# nLab extended affine symplectic group

Contents

group theory

### Cohomology and Extensions

#### Symplectic geometry

symplectic geometry

higher symplectic geometry

# Contents

## Definition

Given a symplectic vector space $(V,\omega)$ one may consider the restriction of its quantomorphism group to the affine symplectic group $ASp(V,\omega)$ (Robbin-Salamon 93, corollary 9.3)

$\array{ ESp(V,\omega) &\hookrightarrow& QuantMorph(V,\omega) \\ \downarrow && \downarrow \\ ASp(V,\omega) &\hookrightarrow& HamSympl(V,\omega) }$

Sometimes (e.g. Robbin-Salamon 93, p. 30) this $ESp(V,\omega)$ is called the extended symplectic group, but maybe to be more specific one should at the very least say “extended affine symplectic group” or “extended inhomogeneous symplectic group” (ARZ 06, prop. V.1).

Notice that the further restriction to $V$ regarded as the translation group over itself is the Heisenberg group $Heis(V,\omega)$

$\array{ Heis(V,\omega) &\hookrightarrow& ESp(V,\omega) &\hookrightarrow& QuantMorph(V,\omega) \\ \downarrow && \downarrow && \downarrow \\ V &\hookrightarrow& ASp(V,\omega) &\hookrightarrow& HamSympl(V,\omega) }$

The group $ESp(V,\omega)$ is that of those quantomorphisms which come from Hamiltonians that are quadratic Hamiltonians. Those elements covering elements in the symplectic group instead of the affine symplectic group come from homogeneously quadratic Hamiltonians (e.g. Robbin-Salamon 93, prop. 10.1). In fact $ESp$ is the semidirect product of the metaplectic group $Mp(V,\omega)$ with the Heisenberg group (ARZ 06, prop. V.1, see also Low 12)

$ESp(V,\omega) \simeq Heis(V,\omega) \rtimes Mp(V,\omega) \,.$

## Example

Let $(V,\omega) = (\mathbb{R}^2, \mathbf{d}p\wedge \mathbf{d}q)$ be the 2-dimensional symplectic vector space.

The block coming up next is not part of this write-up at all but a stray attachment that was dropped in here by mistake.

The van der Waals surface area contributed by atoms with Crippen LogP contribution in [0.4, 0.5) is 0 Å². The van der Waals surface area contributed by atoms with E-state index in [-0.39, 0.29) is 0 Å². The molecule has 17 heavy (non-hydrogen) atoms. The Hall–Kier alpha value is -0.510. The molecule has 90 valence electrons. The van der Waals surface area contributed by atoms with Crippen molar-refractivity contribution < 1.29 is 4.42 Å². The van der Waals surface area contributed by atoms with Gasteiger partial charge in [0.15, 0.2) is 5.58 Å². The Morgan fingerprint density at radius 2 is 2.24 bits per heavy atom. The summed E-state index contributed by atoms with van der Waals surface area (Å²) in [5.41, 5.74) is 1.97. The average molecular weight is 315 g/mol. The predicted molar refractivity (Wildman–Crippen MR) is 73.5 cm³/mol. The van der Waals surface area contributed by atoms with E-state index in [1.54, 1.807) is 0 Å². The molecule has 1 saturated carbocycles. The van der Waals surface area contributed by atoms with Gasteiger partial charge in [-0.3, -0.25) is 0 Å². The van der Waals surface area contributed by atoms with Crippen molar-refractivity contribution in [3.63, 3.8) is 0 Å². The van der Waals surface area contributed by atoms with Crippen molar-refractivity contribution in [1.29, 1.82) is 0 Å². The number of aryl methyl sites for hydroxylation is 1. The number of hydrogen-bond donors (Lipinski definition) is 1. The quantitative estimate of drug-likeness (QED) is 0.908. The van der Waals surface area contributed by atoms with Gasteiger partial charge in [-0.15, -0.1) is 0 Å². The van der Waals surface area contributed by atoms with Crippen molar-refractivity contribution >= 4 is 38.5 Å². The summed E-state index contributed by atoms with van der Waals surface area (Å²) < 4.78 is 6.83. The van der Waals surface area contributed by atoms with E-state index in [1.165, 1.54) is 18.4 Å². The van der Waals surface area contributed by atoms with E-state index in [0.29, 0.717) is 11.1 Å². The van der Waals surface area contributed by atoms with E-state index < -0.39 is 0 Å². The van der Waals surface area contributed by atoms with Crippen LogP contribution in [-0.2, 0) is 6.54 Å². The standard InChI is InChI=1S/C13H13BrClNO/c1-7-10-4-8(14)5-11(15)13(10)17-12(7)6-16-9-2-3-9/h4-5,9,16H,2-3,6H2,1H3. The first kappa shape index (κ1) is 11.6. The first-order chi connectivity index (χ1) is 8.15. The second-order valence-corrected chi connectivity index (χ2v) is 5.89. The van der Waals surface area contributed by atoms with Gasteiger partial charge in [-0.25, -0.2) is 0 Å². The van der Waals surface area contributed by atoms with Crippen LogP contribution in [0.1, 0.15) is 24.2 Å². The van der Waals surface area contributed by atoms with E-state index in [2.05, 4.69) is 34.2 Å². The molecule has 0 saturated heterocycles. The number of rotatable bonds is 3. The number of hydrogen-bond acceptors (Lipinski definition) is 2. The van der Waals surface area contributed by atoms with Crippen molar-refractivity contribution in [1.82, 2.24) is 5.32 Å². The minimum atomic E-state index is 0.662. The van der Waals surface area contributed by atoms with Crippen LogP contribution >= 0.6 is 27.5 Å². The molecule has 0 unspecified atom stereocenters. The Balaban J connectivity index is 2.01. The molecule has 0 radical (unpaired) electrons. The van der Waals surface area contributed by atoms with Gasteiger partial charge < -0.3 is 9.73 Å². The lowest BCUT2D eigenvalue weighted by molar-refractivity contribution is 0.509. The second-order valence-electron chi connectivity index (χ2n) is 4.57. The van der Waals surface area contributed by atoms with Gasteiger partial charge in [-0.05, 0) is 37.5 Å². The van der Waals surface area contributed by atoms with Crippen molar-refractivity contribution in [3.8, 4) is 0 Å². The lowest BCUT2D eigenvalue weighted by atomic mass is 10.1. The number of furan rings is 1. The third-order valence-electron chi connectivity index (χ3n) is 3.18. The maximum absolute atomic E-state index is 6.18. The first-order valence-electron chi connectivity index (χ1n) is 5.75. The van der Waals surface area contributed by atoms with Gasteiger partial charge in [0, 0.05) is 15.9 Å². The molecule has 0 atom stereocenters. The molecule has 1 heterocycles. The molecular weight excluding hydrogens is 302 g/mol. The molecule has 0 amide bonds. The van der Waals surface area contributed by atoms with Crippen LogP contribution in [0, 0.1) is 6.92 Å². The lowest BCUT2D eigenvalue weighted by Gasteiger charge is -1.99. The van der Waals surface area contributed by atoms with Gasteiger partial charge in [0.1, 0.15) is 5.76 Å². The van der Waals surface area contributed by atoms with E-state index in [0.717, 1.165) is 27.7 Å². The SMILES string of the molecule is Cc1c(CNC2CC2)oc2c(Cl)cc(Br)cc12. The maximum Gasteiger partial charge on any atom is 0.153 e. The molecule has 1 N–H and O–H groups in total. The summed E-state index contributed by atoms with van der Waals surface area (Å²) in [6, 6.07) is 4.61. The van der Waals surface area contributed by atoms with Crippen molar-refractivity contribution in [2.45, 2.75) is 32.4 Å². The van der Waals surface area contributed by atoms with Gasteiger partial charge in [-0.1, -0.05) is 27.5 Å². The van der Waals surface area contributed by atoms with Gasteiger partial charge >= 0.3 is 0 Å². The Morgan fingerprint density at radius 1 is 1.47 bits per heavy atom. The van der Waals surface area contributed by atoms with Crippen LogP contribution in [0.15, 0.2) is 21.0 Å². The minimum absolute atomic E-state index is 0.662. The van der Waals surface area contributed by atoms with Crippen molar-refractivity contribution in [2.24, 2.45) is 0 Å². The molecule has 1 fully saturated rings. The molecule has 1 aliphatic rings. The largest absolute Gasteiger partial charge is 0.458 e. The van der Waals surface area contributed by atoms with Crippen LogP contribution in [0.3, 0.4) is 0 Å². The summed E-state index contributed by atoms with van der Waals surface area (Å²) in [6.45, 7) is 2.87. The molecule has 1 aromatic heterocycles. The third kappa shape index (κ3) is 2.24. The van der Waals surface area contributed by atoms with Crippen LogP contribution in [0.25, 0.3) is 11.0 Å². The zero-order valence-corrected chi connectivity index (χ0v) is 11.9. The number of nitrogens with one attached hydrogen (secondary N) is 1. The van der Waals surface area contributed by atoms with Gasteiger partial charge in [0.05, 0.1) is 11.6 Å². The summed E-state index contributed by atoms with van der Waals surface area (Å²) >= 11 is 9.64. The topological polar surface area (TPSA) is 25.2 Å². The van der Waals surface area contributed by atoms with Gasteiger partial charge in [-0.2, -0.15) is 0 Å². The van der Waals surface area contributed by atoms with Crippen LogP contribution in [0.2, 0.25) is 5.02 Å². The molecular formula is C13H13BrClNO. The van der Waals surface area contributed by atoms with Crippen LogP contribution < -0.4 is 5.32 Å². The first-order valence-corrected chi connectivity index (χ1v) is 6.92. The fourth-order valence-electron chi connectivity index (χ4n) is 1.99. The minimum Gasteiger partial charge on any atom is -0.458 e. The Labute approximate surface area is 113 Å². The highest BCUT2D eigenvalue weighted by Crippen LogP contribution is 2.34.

Write

$q,p \colon \mathbb{R}^2 \longrightarrow \mathbb{R}$

for its two canonical coordinate functions (the “canonical coordinates and canonical momenta”).

Write

$i \colon \mathbb{R}^2 \longrightarrow \mathbb{R}$

for the constant function with value 1.

The Poisson bracket is

$\{p.q\} = i \,.$

Any smooth function $H \colon \mathbb{R}^2 \to \mathbb{R}$ we may call a Hamiltonian. Given a Hamiltonian $H$, its Hamiltonian flow is the flow given by the vector field (the Hamiltonian vector field) corresponding to the derivation $\{H,-\}$ on $C^\infty(\mathbb{R}^2)$.

Those Hamiltonians whose Hamiltonian flows are linear functions on $\mathbb{R}^2$ are precisely the homogeneously quadratic Hamiltonians:

$\exp(t\{\tfrac{1}{2}p^2,-\}) \colon \left[ \array{ q \\ p } \right] \mapsto \left[ \array{ q +t p \\ p } \right]$
$\exp(\{\tfrac{1}{2}q^2,-\}) \colon \left[ \array{ q \\ p } \right] \mapsto \left[ \array{ q \\ p + t q } \right]$
$\exp(t \{q p,-\}) \colon \left[ \array{ q \\ p } \right] \mapsto \left[ \array{ e^t q \\ e^{-t} p } \right]$

The general element of the metaplectic group $Mp(\mathbb{R}^2,\mathbf{d}q \wedge \mathbf{d}p)$ is hence

$\exp(t_1 \tfrac{1}{2}p^2 + t_2 \tfrac{1}{2}q^2 + t_3 q p)$

By differentiating this by $t$ at $t = 0$ we obtain a basis for the Lie algebra $\mathfrak{sp}(V,\omega)$ of, both, the symplectic group $Sp(V,\omega)$ as well as its metaplectic group $Mp(V,\omega)$

$\left[ \array{ 0 & 0 \\ 1 & 0 } \right] \,, \;\;\; \left[ \array{ 0 & 1 \\ 0 & 0 } \right] \,, \;\;\; \left[ \array{ 1 & 0 \\ 0 & -1 } \right]$

The Hamiltonians that generate translations are precisely the homogeneously linear Hamiltonians:

$\exp(t\{p,-\}) \colon \left[ \array{ q \\ p } \right] \mapsto \left[ \array{ q + t \\ p } \right]$
$\exp(t\{q,-\}) \colon \left[ \array{ q \\ p } \right] \mapsto \left[ \array{ q \\ p - t } \right]$

This is the key point where the extension appears: While these two linear translation operations themselves (i.e. the underlying symplectomorphisms) of course commute with each other, their generating Hamiltonians do not Poisson commute but instead form the Heisenberg algebra extension of the translation group.

The general element of the extended affine symplectic group $ESp(\mathbb{R}^2, \mathbf{d}q \wedge \mathbf{d}p)$ is

$\exp(t_1 \tfrac{1}{2}p^2 + t_2 \tfrac{1}{2}q^2 + t_3 q p + t_4 p + t_5 q + t_6 i) \,.$
• Joel Robbin, Dietmar Salamon, Feynman path integrals on phase space and the metaplectic representation, Math. Z. 221 (1996), no. 2, 307–-335, (MR98f:58051, doi, pdf), also in Dietmar Salamon (ed.), Symplectic Geometry, LMS Lecture Note series 192 (1993)

• Sergio Albeverio, J. Rezende and J.-C. Zambrini, Probability and Quantum Symmetries. II. The Theorem of Noether in quantum mechanics, Journal of Mathematical Physics 47, 062107 (2006) (pdf)

• Stephen G. Low, Maximal quantum mechanical symmetry: Projective representations of the inhomogenous symplectic group, J. Math. Phys. 55, 022105 (2014) (arXiv:1207.6787)